AstraZeneca’s share price is slightly lower year-to-date, but investors may be hoping for an upturn after the Cambridge-based pharma giant pledged to plant 200 million trees by 2030 to combat climate change, and with speculation the company may spin off its China business to minimise geopolitical risk. What impact could these developments have on AstraZeneca’s share price prospects?
- AstraZeneca to plant and maintain 200 million trees to combat climate change and biodiversity loss.
- Drugmaker considers spinning off China division to minimise geopolitical risk.
- Analysts remain bullish on AstraZeneca’s share price prospects.
The AstraZeneca [AZN] share price is marginally lower year-to-date as we pass the halfway point of the year, but investors may be hoping for an upturn after the Cambridge-based pharmaceutical giant pledged to plant 200 million trees by 2030 in efforts to combat climate change, and after speculation that the company may spin off its China business.
The British-Swedish multinational’s pledge is part of a $400m offsetting scheme to combat climate change and biodiversity loss due to deforestation. The Cambridge-based biotech giant is also considering whether to spin off its China business, as a way of minimising its risk to geopolitical tensions.
Investors may be wondering what impact these developments could have on AstraZeneca’s share price prospects for the remainder of 2023 and beyond.
AstraZeneca share price rise stalls
Over the last three years and in the wake of the Covid-19 pandemic, AstraZeneca’s share price has soared, rising 78.5% from 6,316p in March 2020, to 11,276p at the close on Friday 30 June. Its stock price growth has stagnated over the last 12 months however, rising 4.8%. If we take a look year-to-date — exactly halfway through 2023 as of last Friday’s close — the shares are almost unchanged, down a touch at 0.37% versus on the year’s opening level.
AstraZeneca to plant and maintain 200 million trees by 2030
CEO Pascal Soriot announced a £310m carbon reforestation plan last month as part of AstraZeneca’s goal to become net zero by 2045, with 200 million trees planted within the next seven years, to help battle climate change and biodiversity loss. AstraZeneca has already planted 10.5 million trees of 300 different species in Australia, France, Ghana, Indonesia, the UK and US, reported the Guardian.
The expanded programme will see trees planted in Brazil, Vietnam, Ghana, Rwanda and India, removing an estimated 30 million tonnes of carbon dioxide and offsetting some of its supply chain carbon emissions.
Explaining the hundreds of tree varieties, Soriot said, “we also want to restore biodiversity … to make sure that we restore the forest the way it was before. That is different by country.” The planting will be audited and assessed by independent experts, including the European Forest Institute, while AstraZeneca will also use drones and satellites to monitor the trees, as well as the impact on water, soil and carbon.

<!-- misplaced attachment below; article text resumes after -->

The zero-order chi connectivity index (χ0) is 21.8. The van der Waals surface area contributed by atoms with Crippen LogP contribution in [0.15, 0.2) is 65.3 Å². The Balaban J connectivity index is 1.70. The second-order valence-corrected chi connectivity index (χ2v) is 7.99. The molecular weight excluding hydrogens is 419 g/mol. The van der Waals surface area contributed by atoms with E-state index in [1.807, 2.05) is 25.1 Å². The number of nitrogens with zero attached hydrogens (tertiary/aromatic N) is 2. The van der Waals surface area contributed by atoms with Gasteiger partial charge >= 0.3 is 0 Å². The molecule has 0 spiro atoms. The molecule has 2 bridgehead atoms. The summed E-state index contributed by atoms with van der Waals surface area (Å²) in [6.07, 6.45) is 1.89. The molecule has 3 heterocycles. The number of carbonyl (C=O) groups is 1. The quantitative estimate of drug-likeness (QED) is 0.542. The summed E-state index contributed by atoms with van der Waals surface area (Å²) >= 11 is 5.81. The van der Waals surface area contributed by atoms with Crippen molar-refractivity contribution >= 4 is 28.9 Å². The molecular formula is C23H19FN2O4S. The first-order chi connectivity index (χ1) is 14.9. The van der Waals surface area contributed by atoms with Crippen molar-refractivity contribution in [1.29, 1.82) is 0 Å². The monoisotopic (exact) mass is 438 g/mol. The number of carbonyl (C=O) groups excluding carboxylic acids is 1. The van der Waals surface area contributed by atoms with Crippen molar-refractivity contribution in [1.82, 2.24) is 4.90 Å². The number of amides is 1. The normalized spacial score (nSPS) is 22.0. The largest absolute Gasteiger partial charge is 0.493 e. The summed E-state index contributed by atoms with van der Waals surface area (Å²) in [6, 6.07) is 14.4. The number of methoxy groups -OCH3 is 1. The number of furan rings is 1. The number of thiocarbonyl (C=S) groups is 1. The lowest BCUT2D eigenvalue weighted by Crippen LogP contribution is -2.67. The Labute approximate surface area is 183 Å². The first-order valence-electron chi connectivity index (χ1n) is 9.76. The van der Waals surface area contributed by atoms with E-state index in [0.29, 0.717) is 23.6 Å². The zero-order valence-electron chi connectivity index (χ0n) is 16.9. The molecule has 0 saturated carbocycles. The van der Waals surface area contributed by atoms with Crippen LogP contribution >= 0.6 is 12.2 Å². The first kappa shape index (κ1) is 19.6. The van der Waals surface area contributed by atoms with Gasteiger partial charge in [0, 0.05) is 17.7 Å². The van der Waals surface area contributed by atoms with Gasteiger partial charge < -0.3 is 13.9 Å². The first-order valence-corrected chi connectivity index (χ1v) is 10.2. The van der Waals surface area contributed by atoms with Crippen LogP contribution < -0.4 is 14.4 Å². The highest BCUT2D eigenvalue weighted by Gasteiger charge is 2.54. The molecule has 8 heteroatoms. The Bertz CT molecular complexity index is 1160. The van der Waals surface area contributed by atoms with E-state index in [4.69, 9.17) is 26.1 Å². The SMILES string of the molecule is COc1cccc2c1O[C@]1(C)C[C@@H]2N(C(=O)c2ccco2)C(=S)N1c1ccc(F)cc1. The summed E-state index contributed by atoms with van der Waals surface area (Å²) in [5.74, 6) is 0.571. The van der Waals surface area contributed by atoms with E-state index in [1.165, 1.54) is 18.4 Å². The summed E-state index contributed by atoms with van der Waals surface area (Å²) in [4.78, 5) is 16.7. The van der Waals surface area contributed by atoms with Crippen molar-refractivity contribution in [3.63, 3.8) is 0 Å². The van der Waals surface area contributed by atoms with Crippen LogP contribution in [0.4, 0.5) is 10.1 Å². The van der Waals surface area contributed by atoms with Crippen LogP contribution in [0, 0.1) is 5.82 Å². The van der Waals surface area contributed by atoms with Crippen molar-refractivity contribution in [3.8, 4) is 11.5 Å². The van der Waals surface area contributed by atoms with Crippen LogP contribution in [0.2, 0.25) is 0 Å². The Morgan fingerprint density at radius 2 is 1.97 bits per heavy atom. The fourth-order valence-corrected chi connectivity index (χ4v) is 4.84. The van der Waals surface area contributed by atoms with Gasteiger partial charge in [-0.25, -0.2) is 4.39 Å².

The pledge should appeal to many investors, in particular to the growing number of environmental, social and governance-focused investors, and could offer AstraZeneca’s share price, as well as the planet, a much-needed long-term boost.
Will AstraZeneca discard its China business?
AstraZeneca has been in discussions for several months to spin off its China business, in order to protect itself from geopolitical tensions between China and the US and its allies, reported the Guardian. The China division would become a new legal entity, listed on either the Hong Kong or Shanghai stock exchange, with AstraZeneca retaining control.
Should the multinational drugmaker proceed with the mooted plan, it could shield the new company from any potential crackdown on overseas businesses by Beijing, as well as reassure investors through minimising its exposure to China.
A local listing could also help AstraZeneca gain faster approvals for therapies developed in China, and if the move comes to fruition, it could help to protect both AstraZeneca and its share price from potential volatility. That said, as the UK’s largest listed FTSE 100 stock, AstraZeneca’s share price dragged on the FTSE 100 when the news emerged on 19 June, with the stock falling 0.68%
What’s next for AstraZeneca’s share price?
Among 27 analysts offering 12-month price targets on AstraZeneca’s share price polled by Refinitiv, the pharma company has a median target of 13,131.60p, with a high estimate at 17,409.10p and a low estimate of 5,981.43p. The median estimate represents a potential upside of 16.46% compared with last week’s close at 11,276.00p.
This is reflected in analysts’ recommendations, with 23 out of 30 offering a positive recommendation on the stock. Overall, seven have a ‘buy’ recommendation, with 16 ‘outperform’ and seven placing a ‘hold’ call on the stock.
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